Psychophysical determination of moisture perception in high-performance shirt fabrics in relation to sweating level

Eunkyung Jeon, Shinjung Yoo, Eunae Kim

Research output: Contribution to journalArticle

21 Citations (Scopus)

Abstract

Perceived moisture in shirt fabrics was determined using psychophysical methods and objectively measured moisture absorption behaviours. Four shirt fabrics were assessed: cotton; regular polyester; high-performance polyester; a high-performance polyester/polypropylene blend. After a screening test, six of 10 female subjects participated in the determination of difference thresholds (DLs) for moisture perception. Low and high amounts of sweat were simulated using 0.5 and 1.5 ml of standard stimuli (St), respectively. The results showed that the different threshold values were affected by the amount of sweat due to the characteristic absorption behaviour of the different fabrics. At St=0.5 ml, cotton showed the largest difference threshold (DL1=0.257 ml); it also had the highest initial absorption rate. With the high level of simulated sweat (St=1.5 ml), the high-performance polyester, which had the highest wicking rate at 30-70% of its maximum absorption capacity, had the largest DL (DL2=0.543 ml). These data indicate that cotton and high-performance polyester provide better moisture comfort in low and heavy sweat situations, respectively. The results suggest the possibility of using the psychophysical method as a tool to predict the end-use-specific performance of functional textiles when traditional subjective ratings fail. Statement of Relevance: Since the moisture management behaviour of high-tech and conventional fabrics may differ, the moisture comfort of high-performance fabrics cannot be predicted using existing subjective rating methods. The feasibility of incorporating psychophysical human factors into the end-use-specific performance evaluation of high-performance textiles was examined to help develop and optimise their comfort level.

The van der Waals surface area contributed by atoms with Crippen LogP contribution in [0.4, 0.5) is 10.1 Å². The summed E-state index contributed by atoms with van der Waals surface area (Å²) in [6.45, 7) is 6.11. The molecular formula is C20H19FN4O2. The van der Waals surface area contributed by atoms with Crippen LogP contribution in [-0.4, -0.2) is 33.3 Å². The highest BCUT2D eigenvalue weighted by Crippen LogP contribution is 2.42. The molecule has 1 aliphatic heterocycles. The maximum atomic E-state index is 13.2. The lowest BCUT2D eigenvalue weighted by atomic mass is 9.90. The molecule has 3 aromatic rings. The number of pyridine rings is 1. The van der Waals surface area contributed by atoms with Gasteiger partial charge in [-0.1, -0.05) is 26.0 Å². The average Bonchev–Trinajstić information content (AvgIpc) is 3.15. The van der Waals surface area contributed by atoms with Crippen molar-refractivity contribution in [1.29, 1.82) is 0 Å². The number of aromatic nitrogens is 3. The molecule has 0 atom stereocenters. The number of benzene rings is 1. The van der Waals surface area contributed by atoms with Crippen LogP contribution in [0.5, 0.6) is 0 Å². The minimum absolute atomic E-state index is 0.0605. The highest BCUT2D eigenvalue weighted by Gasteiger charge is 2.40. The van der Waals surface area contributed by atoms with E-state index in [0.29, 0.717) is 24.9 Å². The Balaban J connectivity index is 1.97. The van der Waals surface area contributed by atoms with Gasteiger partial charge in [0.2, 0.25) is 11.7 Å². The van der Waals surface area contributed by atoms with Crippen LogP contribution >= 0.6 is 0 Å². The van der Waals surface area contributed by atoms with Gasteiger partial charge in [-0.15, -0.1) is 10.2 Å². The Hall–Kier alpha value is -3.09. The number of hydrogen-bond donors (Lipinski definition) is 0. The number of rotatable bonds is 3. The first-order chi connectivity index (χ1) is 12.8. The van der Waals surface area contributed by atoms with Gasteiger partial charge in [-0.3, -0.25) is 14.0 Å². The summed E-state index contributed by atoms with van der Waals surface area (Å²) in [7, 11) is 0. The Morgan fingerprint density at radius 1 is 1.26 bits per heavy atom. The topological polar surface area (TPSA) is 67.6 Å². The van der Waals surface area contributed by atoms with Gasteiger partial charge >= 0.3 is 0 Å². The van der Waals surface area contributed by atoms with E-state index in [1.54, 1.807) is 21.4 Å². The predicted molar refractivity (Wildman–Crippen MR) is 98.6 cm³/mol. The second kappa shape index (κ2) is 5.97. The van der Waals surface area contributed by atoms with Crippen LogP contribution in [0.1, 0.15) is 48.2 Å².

Original languageEnglish
Pages (from-to)576-586
Number of pages11
JournalErgonomics
Volume54
Issue number6
DOIs
Publication statusPublished - 2011 Jun 1

Fingerprint

Polyesters
Sweating
Sweat
Moisture
Textiles
Cotton
performance
agricultural product
stimulus
Capillary Action
Polypropylenes
rating
Human engineering
Screening
evaluation
management

All Science Journal Classification (ASJC) codes

  • Human Factors and Ergonomics
  • Physical Therapy, Sports Therapy and Rehabilitation

Cite this

@article{c3a5c9c682544dc89f78b4aacbebbcf0,
title = "Psychophysical determination of moisture perception in high-performance shirt fabrics in relation to sweating level",
abstract = "Perceived moisture in shirt fabrics was determined using psychophysical methods and objectively measured moisture absorption behaviours. Four shirt fabrics were assessed: cotton; regular polyester; high-performance polyester; a high-performance polyester/polypropylene blend. After a screening test, six of 10 female subjects participated in the determination of difference thresholds (DLs) for moisture perception. Low and high amounts of sweat were simulated using 0.5 and 1.5 ml of standard stimuli (St), respectively. The results showed that the different threshold values were affected by the amount of sweat due to the characteristic absorption behaviour of the different fabrics. At St=0.5 ml, cotton showed the largest difference threshold (DL1=0.257 ml); it also had the highest initial absorption rate. With the high level of simulated sweat (St=1.5 ml), the high-performance polyester, which had the highest wicking rate at 30-70{\%} of its maximum absorption capacity, had the largest DL (DL2=0.543 ml). These data indicate that cotton and high-performance polyester provide better moisture comfort in low and heavy sweat situations, respectively. The results suggest the possibility of using the psychophysical method as a tool to predict the end-use-specific performance of functional textiles when traditional subjective ratings fail. Statement of Relevance: Since the moisture management behaviour of high-tech and conventional fabrics may differ, the moisture comfort of high-performance fabrics cannot be predicted using existing subjective rating methods. The feasibility of incorporating psychophysical human factors into the end-use-specific performance evaluation of high-performance textiles was examined to help develop and optimise their comfort level.",
author = "Eunkyung Jeon and Shinjung Yoo and Eunae Kim",
year = "2011",
month = "6",
day = "1",
doi = "10.1080/00140139.2011.582958",